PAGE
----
The U.S. State Department has made a determination approving a possible Foreign Military Sale to the Government of the United Kingdom of Javelin Lightweight Command Launch Units (LWCLUs) for an estimated cost of $300 million. The Government of the United Kingdom has requested to buy five hundred thirteen (513) Javelin Lightweight Command Launch Units (LWCLUs). Also included are Javelin LWCLU Basic Skills Trainers (BSTs); Javelin Outdoor Trainers (JOTs); Javelin Vehicle Launcher Electronics (JVL-Es); Javelin LWCLU Train the Trainer Package; Lifecycle Support; System Integration and Check out (SICO); Javelin Operator Manual; Technical Assistance (TAGM); and other related elements of logistical and program support.
The UK Ministry of Defence purchased 850 Javelin units and 9,000 missiles for the Light Forces Anti-Tank Guided Weapon System (LFATGWS) requirement. Javelin entered UK service in 2005, replacing the MILAN and Swingfire systems. Javelin, the medium range anti-tank guided weapon replacement for Milan, is an enhanced version of the American weapon proven on operations in Iraq and Afghanistan by US forces. Javelin has been selected to equip British Army Armoured Infantry (AI) and Formation Reconnaissance (FR) forces, light infantry units, 3 Commando Brigade and Mechanised Infantry (MI). In British Army service, although designed primarily to destroy tanks and light armoured vehicles, Javelin will also provide a potent capability against fixed defences, such as bunkers and buildings.
The FGM-148 Javelin, or Advanced Anti-Tank Weapon System-Medium (AAWS-M), is an American-made portable anti-tank missile system in service since 1996, and continuously upgraded. It replaced the M47 Dragon anti-tank missile in US service. Its fire-and-forget design uses automatic infrared guidance that allows the user to seek cover immediately after launch, in contrast to wire-guided systems, like the system used by the Dragon, which require a user to guide the weapon throughout the engagement. The Javelin’s high-explosive anti-tank (HEAT) warhead can defeat modern tanks by top attack, hitting them from above, where their armor is thinnest, and is also useful against fortifications in a direct attack flight.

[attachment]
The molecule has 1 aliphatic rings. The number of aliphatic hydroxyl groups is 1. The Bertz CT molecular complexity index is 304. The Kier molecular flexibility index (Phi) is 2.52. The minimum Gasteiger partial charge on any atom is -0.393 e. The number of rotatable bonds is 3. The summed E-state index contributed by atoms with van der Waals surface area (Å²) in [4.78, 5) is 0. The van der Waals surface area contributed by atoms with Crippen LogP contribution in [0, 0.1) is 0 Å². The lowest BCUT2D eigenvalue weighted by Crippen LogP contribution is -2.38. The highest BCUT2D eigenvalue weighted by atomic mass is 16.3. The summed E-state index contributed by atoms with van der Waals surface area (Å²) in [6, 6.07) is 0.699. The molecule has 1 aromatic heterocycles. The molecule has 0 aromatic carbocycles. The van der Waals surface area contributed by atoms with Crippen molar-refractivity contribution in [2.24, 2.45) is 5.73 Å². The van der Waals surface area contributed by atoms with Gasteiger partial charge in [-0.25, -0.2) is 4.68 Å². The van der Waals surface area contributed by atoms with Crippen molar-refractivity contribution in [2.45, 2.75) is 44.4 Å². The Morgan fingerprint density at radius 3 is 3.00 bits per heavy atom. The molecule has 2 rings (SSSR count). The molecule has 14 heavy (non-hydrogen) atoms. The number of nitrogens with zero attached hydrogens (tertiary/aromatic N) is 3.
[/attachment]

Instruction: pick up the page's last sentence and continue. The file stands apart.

The gunner carries a reusable Command Launch Unit, more commonly referred to as a CLU (pronounced “clue”), which is the targeting component of the two-part system. The CLU has three views which are used to find, target, and fire the missile and may also be used separately from the missile as a portable thermal sight. Infantry are no longer required to stay in constant contact with armored personnel carriers and tanks with thermal sights. This makes infantry personnel more flexible and able to perceive threats they would not otherwise be able to detect. In 2006, a contract was awarded to Toyon Research Corporation to begin development of an upgrade to the CLU enabling the transmission of target image and GPS location data to other units.